Today we know that every traumatic event that, like an earthquake or flood, involves an entire geographical area, and therefore an entire population, requires, in addition to the logistic assistance of technical assistance, a social psycho-emergency intervention, which takes care not only of individuals, but of the entire population involved. This intervention must however be well calibrated on the psychosocial characteristics of the population involved, taking into account culture, religion, myths and local customs and habits, because in these situations of traumatic disaster what is most fragmented is precisely the social fabric and working to take care of a catastrophe of the group and sociality it is therefore necessary to activate a whole series of psycho-emergency interventions for the population, based on the use of different types of groups, both support and revitalization of social relations, cooperation and collaboration, but in addition to interventions for the population involved, various psycho-emergency interventions for the caregivers are also necessary, with specific support and fluidification groups for fatigue and pain, but also with interventions that foster the full operational capacity of the various teams and different professionals involved.

Currently, therefore, the heart of psycho-emergency intervention in post-traumatic situations is based on the use of different types of group settings and will illustrate the different types of intervention that have been activated in Italy in the various traumatic situations that occurred between 1980 and today.

Melinda Meyer (Norway)

Empowerment and Resilience: EXIT: Spontaneity training with traumatised communities

Expressive Arts in Transition (EXIT) is a quantitative and qualitative research project with 208 unaccompanied minor refugee boys aged 15 to 18.
EXIT is developed for stabilizing people who live under extreme stress and/or have survived human or nature induced trauma. EXIT focuses on training spontaneity, enhancing movement, imagination, engagement, connection, here and now, safety and responsibility. EXIT groups have been implemented in Norway, Germany, Africa, Mexico and South America. EXIT is part of the Certificate Program in Global Health, Peace building and Conflict Transformation at the European Graduate School, campus Malta.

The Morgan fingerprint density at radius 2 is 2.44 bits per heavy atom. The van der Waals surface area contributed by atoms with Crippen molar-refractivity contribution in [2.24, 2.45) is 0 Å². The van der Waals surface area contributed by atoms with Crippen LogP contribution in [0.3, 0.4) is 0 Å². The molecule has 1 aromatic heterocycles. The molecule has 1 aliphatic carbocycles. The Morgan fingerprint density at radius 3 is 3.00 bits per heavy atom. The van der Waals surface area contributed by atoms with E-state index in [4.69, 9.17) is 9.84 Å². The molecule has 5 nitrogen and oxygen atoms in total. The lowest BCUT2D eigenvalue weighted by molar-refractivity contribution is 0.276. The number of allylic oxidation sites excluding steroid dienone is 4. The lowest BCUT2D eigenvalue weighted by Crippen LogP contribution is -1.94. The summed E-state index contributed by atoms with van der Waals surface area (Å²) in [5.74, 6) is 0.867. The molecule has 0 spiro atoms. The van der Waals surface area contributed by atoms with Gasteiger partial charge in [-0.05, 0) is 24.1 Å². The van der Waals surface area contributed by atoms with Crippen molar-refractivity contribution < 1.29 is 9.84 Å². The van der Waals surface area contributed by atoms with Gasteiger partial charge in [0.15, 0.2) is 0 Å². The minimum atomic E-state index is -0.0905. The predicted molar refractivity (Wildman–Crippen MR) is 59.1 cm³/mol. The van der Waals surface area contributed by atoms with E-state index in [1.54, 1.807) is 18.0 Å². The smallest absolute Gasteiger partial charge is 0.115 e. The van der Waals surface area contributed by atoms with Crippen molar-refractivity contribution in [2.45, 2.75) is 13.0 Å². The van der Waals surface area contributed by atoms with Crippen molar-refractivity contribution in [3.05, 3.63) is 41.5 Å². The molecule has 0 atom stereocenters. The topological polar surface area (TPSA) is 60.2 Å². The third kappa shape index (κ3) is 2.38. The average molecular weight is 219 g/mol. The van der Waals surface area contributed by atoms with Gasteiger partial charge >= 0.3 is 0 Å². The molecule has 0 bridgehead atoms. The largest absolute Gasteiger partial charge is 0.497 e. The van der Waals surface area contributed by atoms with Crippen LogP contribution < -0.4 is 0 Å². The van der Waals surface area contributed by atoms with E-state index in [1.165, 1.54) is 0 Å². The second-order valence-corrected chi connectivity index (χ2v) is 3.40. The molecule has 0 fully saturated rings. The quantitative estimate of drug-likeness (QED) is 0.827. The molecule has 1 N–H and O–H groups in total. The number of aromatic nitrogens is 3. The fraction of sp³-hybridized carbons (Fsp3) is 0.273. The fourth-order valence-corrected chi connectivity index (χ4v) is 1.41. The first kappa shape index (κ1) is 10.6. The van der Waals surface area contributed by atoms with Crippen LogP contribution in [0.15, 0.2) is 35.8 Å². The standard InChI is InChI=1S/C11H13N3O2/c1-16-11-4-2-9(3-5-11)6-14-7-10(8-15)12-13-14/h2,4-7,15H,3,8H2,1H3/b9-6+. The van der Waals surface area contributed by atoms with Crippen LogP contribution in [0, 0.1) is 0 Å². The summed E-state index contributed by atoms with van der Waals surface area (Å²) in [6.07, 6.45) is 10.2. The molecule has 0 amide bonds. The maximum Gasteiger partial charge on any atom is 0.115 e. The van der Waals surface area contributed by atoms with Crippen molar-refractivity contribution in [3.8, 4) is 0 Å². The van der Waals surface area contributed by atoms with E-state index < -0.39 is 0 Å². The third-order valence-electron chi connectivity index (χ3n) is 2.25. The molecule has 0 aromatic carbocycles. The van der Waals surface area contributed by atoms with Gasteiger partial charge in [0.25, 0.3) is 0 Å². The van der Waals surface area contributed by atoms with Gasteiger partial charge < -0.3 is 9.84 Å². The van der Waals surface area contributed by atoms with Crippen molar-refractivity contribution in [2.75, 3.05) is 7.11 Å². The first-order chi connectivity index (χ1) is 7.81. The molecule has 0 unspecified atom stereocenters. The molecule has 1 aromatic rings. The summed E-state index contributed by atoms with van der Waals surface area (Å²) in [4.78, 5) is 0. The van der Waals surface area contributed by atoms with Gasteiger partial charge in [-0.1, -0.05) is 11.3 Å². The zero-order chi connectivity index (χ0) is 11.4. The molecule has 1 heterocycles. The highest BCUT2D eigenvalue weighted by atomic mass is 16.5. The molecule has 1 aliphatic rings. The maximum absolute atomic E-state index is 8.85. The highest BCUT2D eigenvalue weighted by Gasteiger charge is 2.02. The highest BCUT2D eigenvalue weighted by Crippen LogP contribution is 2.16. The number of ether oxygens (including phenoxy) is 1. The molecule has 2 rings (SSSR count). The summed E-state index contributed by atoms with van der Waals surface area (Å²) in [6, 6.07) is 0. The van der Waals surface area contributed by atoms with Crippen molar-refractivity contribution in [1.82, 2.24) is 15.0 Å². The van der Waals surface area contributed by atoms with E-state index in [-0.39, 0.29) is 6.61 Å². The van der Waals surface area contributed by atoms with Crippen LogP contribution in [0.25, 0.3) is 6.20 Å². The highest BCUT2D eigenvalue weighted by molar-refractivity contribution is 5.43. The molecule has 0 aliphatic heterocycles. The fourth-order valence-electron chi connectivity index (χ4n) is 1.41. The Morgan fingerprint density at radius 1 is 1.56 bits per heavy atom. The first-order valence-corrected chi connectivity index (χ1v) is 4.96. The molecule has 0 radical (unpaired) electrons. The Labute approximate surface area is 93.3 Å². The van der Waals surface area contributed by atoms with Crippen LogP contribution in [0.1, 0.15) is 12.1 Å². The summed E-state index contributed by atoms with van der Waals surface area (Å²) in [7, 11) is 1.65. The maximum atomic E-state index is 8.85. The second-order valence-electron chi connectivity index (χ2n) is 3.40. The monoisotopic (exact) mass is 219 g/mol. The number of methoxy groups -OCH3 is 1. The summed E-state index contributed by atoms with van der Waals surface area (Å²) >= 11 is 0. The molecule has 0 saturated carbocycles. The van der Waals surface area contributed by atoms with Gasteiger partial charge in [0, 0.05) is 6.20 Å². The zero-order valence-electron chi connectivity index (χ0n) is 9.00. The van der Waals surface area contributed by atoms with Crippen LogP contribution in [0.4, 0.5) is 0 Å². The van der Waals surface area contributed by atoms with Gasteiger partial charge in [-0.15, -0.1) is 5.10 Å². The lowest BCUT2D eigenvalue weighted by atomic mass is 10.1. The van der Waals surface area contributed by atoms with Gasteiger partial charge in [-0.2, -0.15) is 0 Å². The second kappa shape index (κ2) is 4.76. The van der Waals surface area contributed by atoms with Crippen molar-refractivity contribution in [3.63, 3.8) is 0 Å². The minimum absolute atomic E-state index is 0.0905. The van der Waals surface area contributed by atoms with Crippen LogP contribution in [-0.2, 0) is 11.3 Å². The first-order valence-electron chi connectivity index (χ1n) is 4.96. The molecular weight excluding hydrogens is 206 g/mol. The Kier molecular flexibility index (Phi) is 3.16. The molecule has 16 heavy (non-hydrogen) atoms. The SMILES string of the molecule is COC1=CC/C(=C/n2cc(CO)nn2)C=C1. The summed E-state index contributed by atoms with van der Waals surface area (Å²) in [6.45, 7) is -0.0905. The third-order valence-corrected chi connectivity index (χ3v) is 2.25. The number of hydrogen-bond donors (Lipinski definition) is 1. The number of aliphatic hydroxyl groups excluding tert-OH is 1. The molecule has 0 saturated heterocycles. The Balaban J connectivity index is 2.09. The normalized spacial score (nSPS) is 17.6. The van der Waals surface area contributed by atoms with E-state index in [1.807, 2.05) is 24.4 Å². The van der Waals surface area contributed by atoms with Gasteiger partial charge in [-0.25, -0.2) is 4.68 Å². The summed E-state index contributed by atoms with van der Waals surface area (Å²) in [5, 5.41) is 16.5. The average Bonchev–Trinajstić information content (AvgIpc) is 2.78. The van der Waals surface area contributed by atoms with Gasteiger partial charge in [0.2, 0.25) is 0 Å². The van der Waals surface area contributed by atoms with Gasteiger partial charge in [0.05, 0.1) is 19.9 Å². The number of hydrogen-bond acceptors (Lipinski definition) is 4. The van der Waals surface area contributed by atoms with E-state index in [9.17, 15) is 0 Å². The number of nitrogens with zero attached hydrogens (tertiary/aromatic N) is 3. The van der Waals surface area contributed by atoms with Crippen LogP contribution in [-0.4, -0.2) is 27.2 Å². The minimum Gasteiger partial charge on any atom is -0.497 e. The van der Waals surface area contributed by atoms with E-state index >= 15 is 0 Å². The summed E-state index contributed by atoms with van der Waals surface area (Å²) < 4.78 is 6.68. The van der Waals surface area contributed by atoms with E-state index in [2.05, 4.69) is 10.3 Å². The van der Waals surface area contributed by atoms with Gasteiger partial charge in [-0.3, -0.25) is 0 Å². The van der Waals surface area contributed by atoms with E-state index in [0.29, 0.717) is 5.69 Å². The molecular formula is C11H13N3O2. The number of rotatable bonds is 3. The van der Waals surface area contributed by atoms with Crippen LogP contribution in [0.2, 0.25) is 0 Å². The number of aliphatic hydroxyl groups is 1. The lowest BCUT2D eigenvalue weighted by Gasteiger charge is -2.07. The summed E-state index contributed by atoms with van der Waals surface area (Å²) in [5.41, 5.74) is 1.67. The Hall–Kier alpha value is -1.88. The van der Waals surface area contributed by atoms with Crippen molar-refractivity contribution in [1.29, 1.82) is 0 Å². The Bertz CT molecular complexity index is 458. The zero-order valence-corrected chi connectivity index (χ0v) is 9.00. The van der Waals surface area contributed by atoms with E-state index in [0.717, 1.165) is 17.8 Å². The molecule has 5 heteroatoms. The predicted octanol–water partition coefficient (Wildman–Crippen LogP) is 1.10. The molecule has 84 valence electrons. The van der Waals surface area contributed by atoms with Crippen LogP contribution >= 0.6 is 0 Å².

The results of the research and implementation will be shared.

Khader Rasras, Senior clinical psychologist (Palestine)

Multiple traumas and its complicated impact

Living in the occupied state of Palestine has never been easy. Looking back across the seven past decades portrays how a series of consecutive traumatic events can shape people’s perception of their lives, the world around them, their identity and their plans for the future, if they could plan at all in such an unpredictable context. Young people did not witness so many previous wars, yet they demonstrate a state of trans-generational trauma. Despite that one can notice that life is still going on slowly but steadily. People in Palestine got experienced how to deal with the uncertainty around they therefore always have alternative plans/plan B. This strategy sustains a good level of endurance and resilience. They are more preoccupied with their everyday life. They seem defiant to threatening elements and more determined to go on with life. They replaced the enforcement of helplessness with defiance and accepted the challenges, obstacles and shackles put in their already thorny way. Psychodrama based on several contextual and experiential fields proved very fit specially when approached gradually and after trust has been belt. People react with passion and with their immediate entity. Their reflection is often based on collective sense of “the need to survive”.

Judith Teszáry (Svezia)

Roma Women on the Stage

A presentation of an art based research and intervention project called "Our Theatre" org. financed by EEA Grants (Norway Grants, Financial Mechanism) for promoting Roma inclusion in Hungary.
After a nine months long work with Roma women from two villages, living in poverty, doing socio-psychodrama (recorded on film) a dramaturg wrote a theatre play. The women play their own stories on stage. The performance became a huge success both in Budapest and in the villages where they performed. The play was selected to an International Theatre Festival in Dresden 18.- 25. May 2019. Moreno's original idea with the open theatre where the actors are the people themselves, who write their own stories became realised in Hungary 2016-2017. Theatre history has been written.


Who shall survive?
IAGP International Psychodrama Conference 2019

4/9/2019 - 8/9/2019, Iseo (BS) - Italy